Anthro Brown Bag

News and interesting stuff for Anthros and beyond!

Notes from the South March 25, 2011

Filed under: Anthropology — AnthroBrownBag @ 4:24 PM
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This post comes to you from the lovely city of Richmond, Virginia, at the annual meeting of the Southern Anthropological Society.  It’s a bit colder here than I’ve been used to the past couple weeks.  It’s supposed to snow here tonight!  Why would I ever leave the warm upper 70’s weather for chilly VA?  Research and networking in new places, of course!

 

Regrettably, I’m only able to be here for Friday’s presentations, but there have been some interesting ones so far.  I’ll hit the highlights that I found most noteworthy, and pop over to One Thing Campaign’s blog for more SAS notes from Anna as well.

 

Visual Anthropology


Two interesting presentations here, looking at ethnophotography and ethnofilm.  The first presenter uses photos to show the culture of Cuba, and notes that it can be a strong visual way to help people get past the propaganda and stereotypes associated with Cuba here in the US.  She uses ethnographic photography as a teaching tool: students view the photos, then discuss various topics and concepts related to the images.  This can be an engaging way to challenge students to break down preconceived barriers.  The presenter also uses photography to open up dialogue and bring ethnographic research to a broader audience through community exhibits and events.  She has beautiful photos of an intriguing subject to which more Americans should definitely be exposed.  The only wrinkle I see here is the concept that photo essays can be used by themselves as a method of presenting ethnographic findings.  This is the same hesitation I found myself feeling in an earlier post on Anthro comic books.  Photos are subjective pieces that can mean different things to different people.  Do these photos need some kind of description or direction to help guide the viewer?

 

The second presentation in this grouping dealt with ethnographic film.  The presenter emphasized the need for interdepartmental and technical collaboration.  She is also using a broad spectrum of media to share her project with diverse audiences – film, website, twitter, university television, etc.  The main issues brought up in relation to this presentation dealt with IRB (Institutional Review Board) problems.  This is the branch of a university’s research arm that makes sure research projects are safe for any human participants (often meaning informed consent forms in the social sciences).  This a big topic with lots of debate, and I’ll make a note to cover this in a later post.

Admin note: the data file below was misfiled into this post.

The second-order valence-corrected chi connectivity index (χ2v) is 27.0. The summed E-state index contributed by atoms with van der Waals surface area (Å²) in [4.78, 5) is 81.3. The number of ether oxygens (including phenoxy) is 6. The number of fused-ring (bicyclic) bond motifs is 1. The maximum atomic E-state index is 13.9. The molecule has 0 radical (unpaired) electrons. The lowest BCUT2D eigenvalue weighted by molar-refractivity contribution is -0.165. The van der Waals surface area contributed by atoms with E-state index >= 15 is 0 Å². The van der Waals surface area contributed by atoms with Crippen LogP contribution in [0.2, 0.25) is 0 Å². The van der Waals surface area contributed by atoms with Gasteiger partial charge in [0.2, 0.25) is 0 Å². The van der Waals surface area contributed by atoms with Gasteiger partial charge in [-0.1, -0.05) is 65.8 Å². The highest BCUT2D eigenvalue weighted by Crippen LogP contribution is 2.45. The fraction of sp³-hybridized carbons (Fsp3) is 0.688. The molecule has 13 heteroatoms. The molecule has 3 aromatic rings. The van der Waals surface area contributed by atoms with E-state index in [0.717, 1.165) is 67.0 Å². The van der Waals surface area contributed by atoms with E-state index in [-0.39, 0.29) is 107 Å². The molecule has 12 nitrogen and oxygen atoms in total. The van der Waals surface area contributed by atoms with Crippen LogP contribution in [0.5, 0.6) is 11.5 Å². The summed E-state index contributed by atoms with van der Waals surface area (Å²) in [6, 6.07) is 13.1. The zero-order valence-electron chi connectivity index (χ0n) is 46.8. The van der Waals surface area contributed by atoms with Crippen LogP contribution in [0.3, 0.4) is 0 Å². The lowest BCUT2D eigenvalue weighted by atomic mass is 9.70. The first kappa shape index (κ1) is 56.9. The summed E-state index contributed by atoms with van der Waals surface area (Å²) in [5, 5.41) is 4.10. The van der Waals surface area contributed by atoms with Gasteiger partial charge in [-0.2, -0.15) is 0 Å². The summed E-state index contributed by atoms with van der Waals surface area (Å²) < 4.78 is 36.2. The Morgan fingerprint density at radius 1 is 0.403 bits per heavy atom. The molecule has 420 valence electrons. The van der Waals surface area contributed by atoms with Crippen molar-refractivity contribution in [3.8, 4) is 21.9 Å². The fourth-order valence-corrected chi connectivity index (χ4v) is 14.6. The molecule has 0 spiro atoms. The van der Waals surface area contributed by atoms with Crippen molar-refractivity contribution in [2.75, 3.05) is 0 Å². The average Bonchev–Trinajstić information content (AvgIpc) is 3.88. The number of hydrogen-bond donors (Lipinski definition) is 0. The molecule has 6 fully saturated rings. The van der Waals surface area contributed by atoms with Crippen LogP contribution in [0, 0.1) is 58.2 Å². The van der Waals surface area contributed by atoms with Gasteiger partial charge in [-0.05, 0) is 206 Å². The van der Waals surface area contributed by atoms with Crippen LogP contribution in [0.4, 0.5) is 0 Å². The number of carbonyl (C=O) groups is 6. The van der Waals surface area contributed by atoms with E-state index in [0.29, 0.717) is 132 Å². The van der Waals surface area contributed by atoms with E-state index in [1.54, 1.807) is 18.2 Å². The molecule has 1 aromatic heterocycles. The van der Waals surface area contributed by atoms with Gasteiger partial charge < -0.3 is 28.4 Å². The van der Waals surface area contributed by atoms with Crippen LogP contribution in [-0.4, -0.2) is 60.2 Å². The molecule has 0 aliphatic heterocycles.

Food and Family

 

The presentation that has generated the most conversation among the other students attending the meeting with me was the one about early childhood feeding and mothers’ conceptual frameworks in Guatemala.  I found the idea fascinating: the presenter spent 2 months in a rural, predominately Mayan village doing interviews and participant observation.  Basically, she looked at when mothers begin to introduce solid foods to children’s diets, and which foods begin this process.  She stated that mothers choose some foods to give to the child rather than others out of a fear that their feeding decisions will do harm to the child.  Her terminology for this choice gives the two categories of “hard” and “soft” food.  Hard foods are considered dangerous and inappropriate for young children and include beef.  The main thing that stood out to me about this study was its link with malnutrition.  The presenter stated that 60% of children in the area were malnourished, and implied that this notion of “hard = bad” delayed the introduction of crucial protein and nutrients to developing children.  A couple of comments asked why the presenter focused on beef, since many cultures do not give beef to young children, and perhaps the nutrients could come from another place such as leafy greens?  While this would seem to be a very US-based notion of “good” nutrition, I’ll give the presenter the benefit of the doubt.  She stressed that people attempting to help mothers improve the nutritional health of their children should be working within the mothers’ conceptual frameworks to address these issues rather than attempting to change the entire outlook.  Perhaps this means that nutritional aid workers should look at what foods are considered “hard” and bad for infants in this culture, determine what nutrients they’re not receiving from those foods, and try to find “soft” and good alternatives for Guatemalan mothers.  Overall, a very interesting and thought-provoking presentation.

 

Teaching Anthropological Theory